Power of Attorney
Content provided by: United Cerebral Palsy of Greater Indiana
A Power of Attorney (POA) is a legal document that allows you to give someone else (called an “Attorney in Fact”) the power to handle certain business and personal matters for you. Your Attorney in Fact must follow your instructions with regard to the handling of your personal and business affairs and, where no instructions are given, do what is in your best interest.
Your Attorney in Fact will have as much or as little power as you agree to give them, and their power will terminate when you wish, either at the conclusion of a specific transaction, by a certain date, or once you are deemed incompetent. You can also revoke the Power of Attorney at any time. A Durable Power of Attorney continues even after you become incompetent. Regardless of whether you have a simple POA or a durable POA, both automatically terminate upon your death.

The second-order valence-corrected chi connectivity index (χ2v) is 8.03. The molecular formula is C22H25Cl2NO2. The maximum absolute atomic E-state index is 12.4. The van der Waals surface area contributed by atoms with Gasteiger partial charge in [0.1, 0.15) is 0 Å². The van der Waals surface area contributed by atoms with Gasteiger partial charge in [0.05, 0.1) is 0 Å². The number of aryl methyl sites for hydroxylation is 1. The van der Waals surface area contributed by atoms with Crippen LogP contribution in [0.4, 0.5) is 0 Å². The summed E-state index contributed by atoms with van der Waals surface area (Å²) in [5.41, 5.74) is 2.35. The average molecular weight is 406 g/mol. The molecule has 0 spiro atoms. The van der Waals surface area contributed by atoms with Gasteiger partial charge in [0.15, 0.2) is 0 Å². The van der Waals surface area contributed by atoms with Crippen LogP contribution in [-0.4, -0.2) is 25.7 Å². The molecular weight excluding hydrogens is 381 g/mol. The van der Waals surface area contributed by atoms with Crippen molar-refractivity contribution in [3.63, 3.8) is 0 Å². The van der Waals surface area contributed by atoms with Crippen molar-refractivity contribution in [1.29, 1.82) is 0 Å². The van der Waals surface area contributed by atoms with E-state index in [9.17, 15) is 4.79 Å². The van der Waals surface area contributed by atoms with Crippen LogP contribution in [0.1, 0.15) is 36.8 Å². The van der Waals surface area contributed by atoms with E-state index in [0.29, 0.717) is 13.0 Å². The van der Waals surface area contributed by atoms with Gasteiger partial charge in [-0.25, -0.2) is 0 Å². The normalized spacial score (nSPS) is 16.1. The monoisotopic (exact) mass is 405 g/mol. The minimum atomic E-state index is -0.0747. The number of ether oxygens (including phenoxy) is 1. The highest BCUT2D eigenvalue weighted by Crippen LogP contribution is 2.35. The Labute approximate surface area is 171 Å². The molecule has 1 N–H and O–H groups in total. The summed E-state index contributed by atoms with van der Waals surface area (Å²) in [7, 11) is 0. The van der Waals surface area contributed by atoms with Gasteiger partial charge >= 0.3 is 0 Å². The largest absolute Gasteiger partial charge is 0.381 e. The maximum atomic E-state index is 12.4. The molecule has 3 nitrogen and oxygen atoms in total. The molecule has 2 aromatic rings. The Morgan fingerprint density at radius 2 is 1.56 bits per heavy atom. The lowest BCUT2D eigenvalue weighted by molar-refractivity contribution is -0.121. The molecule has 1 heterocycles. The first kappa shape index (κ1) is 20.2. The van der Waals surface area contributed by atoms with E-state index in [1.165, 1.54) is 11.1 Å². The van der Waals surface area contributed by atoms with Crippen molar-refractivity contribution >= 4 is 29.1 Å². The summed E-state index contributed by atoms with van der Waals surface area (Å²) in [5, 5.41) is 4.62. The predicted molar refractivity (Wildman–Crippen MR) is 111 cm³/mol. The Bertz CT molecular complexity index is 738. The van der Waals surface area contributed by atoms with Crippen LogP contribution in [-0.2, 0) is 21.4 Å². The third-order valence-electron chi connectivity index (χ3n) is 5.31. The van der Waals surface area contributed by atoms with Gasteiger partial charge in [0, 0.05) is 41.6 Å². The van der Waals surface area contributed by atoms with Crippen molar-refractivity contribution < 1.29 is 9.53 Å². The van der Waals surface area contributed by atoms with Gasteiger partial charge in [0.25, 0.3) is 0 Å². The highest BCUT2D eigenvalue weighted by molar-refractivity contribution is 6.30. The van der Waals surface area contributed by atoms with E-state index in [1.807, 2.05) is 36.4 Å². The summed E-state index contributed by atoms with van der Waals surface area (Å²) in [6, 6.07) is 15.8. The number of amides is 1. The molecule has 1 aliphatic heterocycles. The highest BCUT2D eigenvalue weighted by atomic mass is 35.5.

There are a number of reasons you may want or need a Power of Attorney:
You may choose anyone you trust to make decisions in your best interest. They simply need to be over 18, competent and agree to serve.
For assistance in establishing a Power of Attorney contact Legal Services or a local attorney.
Looking for more information about setting up power of attorney?
Visit the My Child Without Limits support community and talk to fellow parents, caregivers, and experts about their experiences with establishing power of attorney for their adult children.
Are you looking for resources to help your child?
Check out our Resource Locator to find the government and non-government agencies that can provide the services that your child needs.